Opportunities for patient education exist at all key stages of kidney care, from time of diagnosis with early CKD to end stage renal failure; and education remains as important now as when Tony Blair made it his Government’s key priority in his Conference Speech in 1997.
Successful contemporary educational interventions for people with a chronic disease typically incorporate information, components to improve knowledge along with a variety of psychological methods to empower patients and change behaviour. Knowledge is a pre-condition for change. If people lack knowledge about how their lifestyle habits affect their health they have little reason to change behaviour. Behavioural change requires people to develop the means to exercise control over their motivation and health habits. Such interventions have produced clinically important benefits in the areas of diabetes and hypertension.
It was with this in mind that I went to the Renal Education Network meeting in Coventry on 23 June. It clashed with the Slovenia v England game which we missed – but the less said about the World Cup the better. The meeting brought together about 100 people interested in patient education and behavioural change. There were a mixture of plenary talks to set the scene, poster presentations mainly covering ongoing local work – they were excellent – and interactive workshops to share knowledge and expertise to answer
1. how do we deliver education to patients
2. how do we empower patients
3. how do we educate the educators
4. how do we evaluate the effects of what we have done
Dr Jo Burn (Nurse Research Fellow) spoke about her work in Leicester where the team have looked at all the kidney literature in detail and found 22 studies involving a wide range of multi-component interventions with variable aims and outcomes depending on the area of kidney disease care. A single major long term study was a 20 year follow up of pre-dialysis education intervention that showed increased survival rates but the quality of many of the other studies was sub-optimal. No study was found that addressed chronic kidney disease at an earlier stage.
Jo concluded that some educational interventions were successful at improving clinical, behavioural and psychological knowledge outcomes in pre-dialysis and dialysis patients and warrant further investigation. However, the main plea was for the development of a general framework to improve design, delivery and evaluation of educational interventions. Such frameworks already exist for complex interventions and diabetes education; and that’s where Kate McCarthy and Rob Higgins (both at Coventry & Warwickshire NHS Trust) and the Renal Education Network might step in. Rob and Kate aim to produce a discussion paper for publication based on the ideas and conclusions drawn from the workshops.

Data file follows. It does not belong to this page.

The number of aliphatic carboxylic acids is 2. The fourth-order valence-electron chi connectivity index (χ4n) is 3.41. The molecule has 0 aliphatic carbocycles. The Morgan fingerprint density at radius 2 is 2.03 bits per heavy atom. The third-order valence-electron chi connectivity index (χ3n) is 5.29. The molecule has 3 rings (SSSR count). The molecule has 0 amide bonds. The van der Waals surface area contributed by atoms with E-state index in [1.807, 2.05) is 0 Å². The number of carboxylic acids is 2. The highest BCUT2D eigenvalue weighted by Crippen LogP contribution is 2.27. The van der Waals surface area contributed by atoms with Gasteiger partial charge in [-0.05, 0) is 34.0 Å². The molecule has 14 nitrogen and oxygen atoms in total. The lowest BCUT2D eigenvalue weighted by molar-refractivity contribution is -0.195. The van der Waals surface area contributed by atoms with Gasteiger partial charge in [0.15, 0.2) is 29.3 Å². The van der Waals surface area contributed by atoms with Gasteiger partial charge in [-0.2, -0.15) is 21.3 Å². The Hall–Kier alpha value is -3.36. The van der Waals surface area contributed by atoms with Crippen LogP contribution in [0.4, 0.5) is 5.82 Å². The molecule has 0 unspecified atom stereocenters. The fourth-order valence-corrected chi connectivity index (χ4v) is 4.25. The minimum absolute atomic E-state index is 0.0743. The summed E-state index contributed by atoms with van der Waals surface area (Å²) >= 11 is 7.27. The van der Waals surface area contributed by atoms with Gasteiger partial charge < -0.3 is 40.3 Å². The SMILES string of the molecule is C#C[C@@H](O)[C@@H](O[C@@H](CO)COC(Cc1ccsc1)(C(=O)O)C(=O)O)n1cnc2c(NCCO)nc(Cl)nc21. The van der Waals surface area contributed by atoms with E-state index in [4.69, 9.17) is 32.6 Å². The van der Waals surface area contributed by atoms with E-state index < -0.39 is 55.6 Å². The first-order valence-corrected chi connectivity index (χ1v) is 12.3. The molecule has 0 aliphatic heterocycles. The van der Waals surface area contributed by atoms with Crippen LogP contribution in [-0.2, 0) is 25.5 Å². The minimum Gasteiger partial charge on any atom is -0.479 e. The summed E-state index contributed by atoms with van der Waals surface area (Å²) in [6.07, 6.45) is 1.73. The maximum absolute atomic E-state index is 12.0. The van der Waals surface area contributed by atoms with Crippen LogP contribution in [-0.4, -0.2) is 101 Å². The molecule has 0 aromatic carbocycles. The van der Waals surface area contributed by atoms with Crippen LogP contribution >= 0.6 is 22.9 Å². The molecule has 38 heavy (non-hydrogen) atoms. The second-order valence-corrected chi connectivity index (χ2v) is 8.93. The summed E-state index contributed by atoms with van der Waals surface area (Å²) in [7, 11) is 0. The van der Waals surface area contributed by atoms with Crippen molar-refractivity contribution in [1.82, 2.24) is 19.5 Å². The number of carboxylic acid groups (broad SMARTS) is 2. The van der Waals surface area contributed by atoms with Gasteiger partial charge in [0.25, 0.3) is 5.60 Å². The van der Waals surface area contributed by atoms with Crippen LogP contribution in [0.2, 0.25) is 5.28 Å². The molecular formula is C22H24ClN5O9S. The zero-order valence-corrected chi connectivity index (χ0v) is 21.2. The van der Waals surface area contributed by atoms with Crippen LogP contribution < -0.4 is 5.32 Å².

Poster 1 - Neerja Jain, Kidney Research UK: Development of an educational intervention for people with early chronic kidney disease who are managed in primary care.
Poster 2 - Rakesh Patel , University Hospitals of Leicester NHS Trust: Early fistula placement and information from different professionals doesn’t make a difference to quality of life reported by patients... could better education?
Poster 3 - Dr Alice Smith, University of Leicester: Physical activity in advanced chronic kidney disease: why we should educate our patients to exercise.
Poster 4 - Deborah Douglas, Gwyn Somers, Sheffield Teaching Hospitals NHS Foundation Trust: Developing a pathway for the education of unplanned start dialysis patients.
Poster 5 - Chris Williams, Sue Heatley, City of Manchester Foundation Trust: A novel approach to educating pre-dialysis patients and carers ‘Harry meets Sally’
Poster 6 - Kate McCarthy, University Hospitals Coventry & Warwickshire NHS Trust: Pre-dialysis education: A patient s’ needs assessment.
Poster 7 - Chris Williams, Sue Heatley, City of Manchester Foundation Trust: Developing a model for self-care in pre-dialysis.
Poster 8 - Michelle Clemenger, Imperial College Healthcare NHS Trust: The renal adaptation program: An educational support programme for patients who present as “crashlanders”.